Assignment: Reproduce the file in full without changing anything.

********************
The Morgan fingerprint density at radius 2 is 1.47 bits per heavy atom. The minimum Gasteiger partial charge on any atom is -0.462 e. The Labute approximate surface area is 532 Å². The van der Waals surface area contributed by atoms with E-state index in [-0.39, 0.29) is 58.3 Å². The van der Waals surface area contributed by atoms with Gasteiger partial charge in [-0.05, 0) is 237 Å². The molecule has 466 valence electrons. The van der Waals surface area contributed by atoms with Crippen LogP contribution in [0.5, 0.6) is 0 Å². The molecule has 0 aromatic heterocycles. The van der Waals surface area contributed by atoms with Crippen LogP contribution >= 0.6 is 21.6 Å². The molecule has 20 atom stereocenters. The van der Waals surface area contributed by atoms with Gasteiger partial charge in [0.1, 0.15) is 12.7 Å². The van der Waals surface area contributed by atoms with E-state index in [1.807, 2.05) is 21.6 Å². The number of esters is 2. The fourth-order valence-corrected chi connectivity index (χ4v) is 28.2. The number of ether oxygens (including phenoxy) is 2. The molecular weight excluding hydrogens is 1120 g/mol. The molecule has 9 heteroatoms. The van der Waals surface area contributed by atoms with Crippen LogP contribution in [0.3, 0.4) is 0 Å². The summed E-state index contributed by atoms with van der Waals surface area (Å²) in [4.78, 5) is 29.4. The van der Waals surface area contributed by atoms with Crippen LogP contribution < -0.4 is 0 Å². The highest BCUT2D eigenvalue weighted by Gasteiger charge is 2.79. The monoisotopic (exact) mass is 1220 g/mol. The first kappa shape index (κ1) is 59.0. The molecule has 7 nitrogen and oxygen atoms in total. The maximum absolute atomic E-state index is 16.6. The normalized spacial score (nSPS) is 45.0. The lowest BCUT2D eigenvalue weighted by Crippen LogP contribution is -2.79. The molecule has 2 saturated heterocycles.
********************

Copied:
The Morgan fingerprint density at radius 2 is 1.47 bits per heavy atom. The minimum Gasteiger partial charge on any atom is -0.462 e. The Labute approximate surface area is 532 Å². The van der Waals surface area contributed by atoms with E-state index in [-0.39, 0.29) is 58.3 Å². The van der Waals surface area contributed by atoms with Gasteiger partial charge in [-0.05, 0) is 237 Å². The molecule has 466 valence electrons. The van der Waals surface area contributed by atoms with Crippen LogP contribution in [0.5, 0.6) is 0 Å². The molecule has 0 aromatic heterocycles. The van der Waals surface area contributed by atoms with Crippen LogP contribution >= 0.6 is 21.6 Å². The molecule has 20 atom stereocenters. The van der Waals surface area contributed by atoms with Gasteiger partial charge in [0.1, 0.15) is 12.7 Å². The van der Waals surface area contributed by atoms with E-state index in [1.807, 2.05) is 21.6 Å². The number of esters is 2. The fourth-order valence-corrected chi connectivity index (χ4v) is 28.2. The number of ether oxygens (including phenoxy) is 2. The molecular weight excluding hydrogens is 1120 g/mol. The molecule has 9 heteroatoms. The van der Waals surface area contributed by atoms with Crippen LogP contribution in [0.3, 0.4) is 0 Å². The summed E-state index contributed by atoms with van der Waals surface area (Å²) in [4.78, 5) is 29.4. The van der Waals surface area contributed by atoms with Crippen LogP contribution < -0.4 is 0 Å². The highest BCUT2D eigenvalue weighted by Gasteiger charge is 2.79. The monoisotopic (exact) mass is 1220 g/mol. The first kappa shape index (κ1) is 59.0. The molecule has 7 nitrogen and oxygen atoms in total. The maximum absolute atomic E-state index is 16.6. The normalized spacial score (nSPS) is 45.0. The lowest BCUT2D eigenvalue weighted by Crippen LogP contribution is -2.79. The molecule has 2 saturated heterocycles.